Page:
Greetings from Maine!

puffin-dissagreement-brent-ander

Hello, readers!

Today I write to you from one of my favorite, most inspirational locations, coastal Maine.  I have always been fond of the ocean, although not being in the ocean, but being near it.  The sound of the surf, the lighthouses, the happy puffins, and today, the way the striated clouds parallel the horizon, makes me quite content.  I find inspiration here, in this setting, even though the wind makes my cheeks frozen and numb.  What is it about the ocean, specifically Maine?

 

img_2991img_2993

img_3001

Back in 1990, I flew with my friend Jenny to Spain, and spent a few weeks living with a family which we had met when their daughter was an exchange student at our high school.  It was our first transatlantic flight, one where we would actually need a passport, and we were all of nineteen years old.  On the return flight, our plane made a surprise stop in Bangor, Maine, at which time I viewed for the first time the beautiful, lake-filled, ocean-coasted landscape of that state from the window of our plane. At that moment, I made a pact with myself that I would be sure to visit and spend quality time in Maine.

Nowadays, my husband and I make at least one yearly trip to Maine.  During that time, we visit familiar and unfamiliar places.  I draw much inspiration from the sea and the surf here. On one visit, we saw some beautiful harbor bells for sale.  These multi-toned bells are crafted to mimic the unique harbor bell tones of the various harbors on the coast.  We purchased three different bells that visit, each representing the bell tones from different places:  Cape Cod, Chesapeake, and Portsmouth.  Each sounds different, and each represents both a lonely and uplifting spirit.  Here are some sound samples.  What do you think?

Cape Cod Buoy Bell

Chesapeake Buoy Bell

Portsmouth Buoy Bell

I learned from the vendor that all buoy bells are different, each one a unique combination of tones, distinguishing it from the bells of other harbors.  I have also since learned that there is a long history of these bells in Europe as well.  We ended up keeping the Portsmouth buoy bell, and gifting the others to our parents.  We leave our bell up year round on our front porch.  Even the smallest breeze sends the mournful, yet hopeful tones through the air.  We love its sound.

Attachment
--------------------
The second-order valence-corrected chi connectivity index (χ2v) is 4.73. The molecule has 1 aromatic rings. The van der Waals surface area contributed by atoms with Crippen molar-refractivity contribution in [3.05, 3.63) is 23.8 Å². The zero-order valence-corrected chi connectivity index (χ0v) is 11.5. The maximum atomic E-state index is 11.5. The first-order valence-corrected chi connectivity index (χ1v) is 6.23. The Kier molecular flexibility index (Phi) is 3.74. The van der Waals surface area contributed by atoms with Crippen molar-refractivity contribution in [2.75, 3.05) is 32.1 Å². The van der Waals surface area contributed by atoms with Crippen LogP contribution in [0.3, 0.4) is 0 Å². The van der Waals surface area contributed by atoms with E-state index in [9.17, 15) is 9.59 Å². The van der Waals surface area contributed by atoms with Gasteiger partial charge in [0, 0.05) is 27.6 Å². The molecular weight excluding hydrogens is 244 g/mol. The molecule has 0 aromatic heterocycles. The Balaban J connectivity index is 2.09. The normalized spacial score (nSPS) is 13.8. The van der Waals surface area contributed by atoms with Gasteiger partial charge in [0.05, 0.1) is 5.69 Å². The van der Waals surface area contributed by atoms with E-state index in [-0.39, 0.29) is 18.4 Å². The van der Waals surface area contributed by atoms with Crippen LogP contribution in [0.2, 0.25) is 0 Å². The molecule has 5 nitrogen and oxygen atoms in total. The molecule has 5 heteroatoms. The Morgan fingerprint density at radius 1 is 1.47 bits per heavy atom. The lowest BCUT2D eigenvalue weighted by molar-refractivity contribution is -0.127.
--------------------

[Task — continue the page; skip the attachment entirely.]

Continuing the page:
Coastal Maine and buoy bells were an inspiration in my Harbor Bells Trilogy.  Here is a small snippet from chapter 1 of book 1, tentatively titled, THE FIRST HARBOR BELL:

An old man, with skin transparent enough to see the veins and sinews beneath, sat on a stump.  Mangled and contorted, his bony fingers grasped a walking stick, gnarled with knots of the tree from whence it came.  His knuckles, enlarged and swollen with age, protruded profoundly, threatening to burst through the very skin that was holding his aged body together.   Around his shoulders, a cape, threadbare from time and wear, fluttered as a breeze floated past. 

In the distance, a harbor bell sounded.  Its three-toned broken chord, resonated within James.  It was a familiar sound.  One that he had been around his entire life in coastal England. 

Today, though, the bell’s music felt somewhat different.  As if a trance threatened to overtake him, James stood, looking intently at the caped man. He was captivated.

While this book is still in the early draft stages, I am happy to share this bit with you all.  If you listen to the samples of the buoy bells above, what do they make you think of?  I’d love to hear from you in the comments 🙂

Advertisements

Leave a Reply

Fill in your details below or click an icon to log in:

WordPress.com Logo

You are commenting using your WordPress.com account. Log Out / Change )

Twitter picture

You are commenting using your Twitter account. Log Out / Change )

Facebook photo

You are commenting using your Facebook account. Log Out / Change )

Google+ photo

You are commenting using your Google+ account. Log Out / Change )

Connecting to %s